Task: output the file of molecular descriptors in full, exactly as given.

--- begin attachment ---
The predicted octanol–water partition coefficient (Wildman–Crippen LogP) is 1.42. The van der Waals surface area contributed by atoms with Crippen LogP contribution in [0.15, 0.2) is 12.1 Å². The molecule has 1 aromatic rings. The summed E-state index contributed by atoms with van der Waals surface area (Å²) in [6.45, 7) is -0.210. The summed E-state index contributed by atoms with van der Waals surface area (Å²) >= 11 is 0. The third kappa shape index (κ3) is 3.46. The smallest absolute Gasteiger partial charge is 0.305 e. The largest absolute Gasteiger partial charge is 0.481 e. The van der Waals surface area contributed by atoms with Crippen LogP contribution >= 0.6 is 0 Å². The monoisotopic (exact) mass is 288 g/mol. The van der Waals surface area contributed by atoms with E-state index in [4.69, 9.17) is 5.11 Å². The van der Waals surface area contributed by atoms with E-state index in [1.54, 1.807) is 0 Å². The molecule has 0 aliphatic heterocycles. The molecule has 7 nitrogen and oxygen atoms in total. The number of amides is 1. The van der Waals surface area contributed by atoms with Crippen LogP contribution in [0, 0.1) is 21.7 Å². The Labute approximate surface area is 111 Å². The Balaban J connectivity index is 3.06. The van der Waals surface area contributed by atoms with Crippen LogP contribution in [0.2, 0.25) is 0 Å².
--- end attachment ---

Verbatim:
The predicted octanol–water partition coefficient (Wildman–Crippen LogP) is 1.42. The van der Waals surface area contributed by atoms with Crippen LogP contribution in [0.15, 0.2) is 12.1 Å². The molecule has 1 aromatic rings. The summed E-state index contributed by atoms with van der Waals surface area (Å²) in [6.45, 7) is -0.210. The summed E-state index contributed by atoms with van der Waals surface area (Å²) >= 11 is 0. The third kappa shape index (κ3) is 3.46. The smallest absolute Gasteiger partial charge is 0.305 e. The largest absolute Gasteiger partial charge is 0.481 e. The van der Waals surface area contributed by atoms with Crippen LogP contribution >= 0.6 is 0 Å². The monoisotopic (exact) mass is 288 g/mol. The van der Waals surface area contributed by atoms with E-state index in [4.69, 9.17) is 5.11 Å². The van der Waals surface area contributed by atoms with E-state index in [1.54, 1.807) is 0 Å². The molecule has 0 aliphatic heterocycles. The molecule has 7 nitrogen and oxygen atoms in total. The number of amides is 1. The van der Waals surface area contributed by atoms with Crippen LogP contribution in [0, 0.1) is 21.7 Å². The Labute approximate surface area is 111 Å². The Balaban J connectivity index is 3.06. The van der Waals surface area contributed by atoms with Crippen LogP contribution in [0.2, 0.25) is 0 Å².